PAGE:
- Ensure there is clear and specific acknowledgement of voluntary contributions to ACT Government programs, plans and strategies. This should be meaningful (going beyond ‘thanks to our volunteers’) and include detail about the work that volunteers did and the difference it has made. It should cover everything from volunteer input at planning workshops through to on-ground outcomes.
- Increase acknowledgement of volunteers through ACT Government publications, websites and social media. Currently both the PCS and Parks and Places web pages largely present their volunteer programs as a service they provide to the community. There could be a much stronger focus on the reciprocal benefits that the ACT Government gets from volunteers working on its land.
- Allow volunteers to claim back money spent on parking or public transport from the relevant government agency when they have been invited to attend meetings and workshops run by government.
- Organise a yearly event celebrating all environment and citizen science volunteers to thank them for the contributions to the ACT Government. This should be free for volunteers to attend and be open to all volunteers, regardless of which program or group they are involved with. It would not be associated with an awards ceremony or singling out individuals but purely about saying ‘thank you’.
Appropriate resourcing for volunteer programs and community organisations
OCSE welcomes the ACT Government’s announcements in 2020 and 2021 of funding provisions for Waterwatch, ACT Wildlife, the ACT Catchment Groups and Frogwatch. OCSE also welcomes the announcement in September 2021 of a second ranger position to support ParkCare Patch groups.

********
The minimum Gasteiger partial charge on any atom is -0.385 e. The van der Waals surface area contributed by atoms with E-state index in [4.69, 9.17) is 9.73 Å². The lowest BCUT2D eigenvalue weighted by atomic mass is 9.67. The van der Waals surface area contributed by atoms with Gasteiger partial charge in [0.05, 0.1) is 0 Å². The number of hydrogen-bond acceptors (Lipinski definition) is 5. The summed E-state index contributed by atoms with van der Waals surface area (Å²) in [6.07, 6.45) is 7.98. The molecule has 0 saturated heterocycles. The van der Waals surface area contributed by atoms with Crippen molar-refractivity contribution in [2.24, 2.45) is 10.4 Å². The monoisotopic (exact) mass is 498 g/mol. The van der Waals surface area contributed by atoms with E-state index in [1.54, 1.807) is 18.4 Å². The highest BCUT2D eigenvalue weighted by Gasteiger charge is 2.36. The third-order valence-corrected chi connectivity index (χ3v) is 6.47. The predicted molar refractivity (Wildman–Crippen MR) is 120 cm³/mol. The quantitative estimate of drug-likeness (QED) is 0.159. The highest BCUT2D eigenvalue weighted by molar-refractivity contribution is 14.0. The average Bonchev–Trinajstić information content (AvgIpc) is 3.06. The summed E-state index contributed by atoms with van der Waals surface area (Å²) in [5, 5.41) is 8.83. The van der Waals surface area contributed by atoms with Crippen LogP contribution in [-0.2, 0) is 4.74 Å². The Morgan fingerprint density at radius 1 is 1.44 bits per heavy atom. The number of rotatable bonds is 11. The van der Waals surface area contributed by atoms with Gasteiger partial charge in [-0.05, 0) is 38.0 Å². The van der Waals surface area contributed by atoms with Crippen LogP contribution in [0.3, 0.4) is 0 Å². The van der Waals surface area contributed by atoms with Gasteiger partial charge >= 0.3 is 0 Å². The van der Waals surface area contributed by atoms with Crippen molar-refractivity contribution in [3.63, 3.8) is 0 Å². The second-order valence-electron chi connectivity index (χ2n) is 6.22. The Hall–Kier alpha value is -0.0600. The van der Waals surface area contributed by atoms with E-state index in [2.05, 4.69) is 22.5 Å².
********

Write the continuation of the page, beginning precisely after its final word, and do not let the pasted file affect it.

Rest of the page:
- At a minimum, continue current levels of support for volunteer programs and community groups in the ACT. The Commissioner urges the ACT Government to provide more certainty about ongoing funding for these organisations and programs as this is key to planning for future success, staff retention and long term programs.
More transparency around government activities and decisions that affect volunteers
Even within a government agency, it can be difficult to determine the best pathway for interaction between volunteers and government staff. Different staff are responsible for volunteer programs, the day-to-day management of the land on which volunteers work, and for approvals that may be needed for particular kinds of work. Consequently, communication between different areas within government, and between government and volunteers, can be challenging.
- Ensure early and genuine consultation with volunteers about decisions that affect their activities and the way their programs are managed.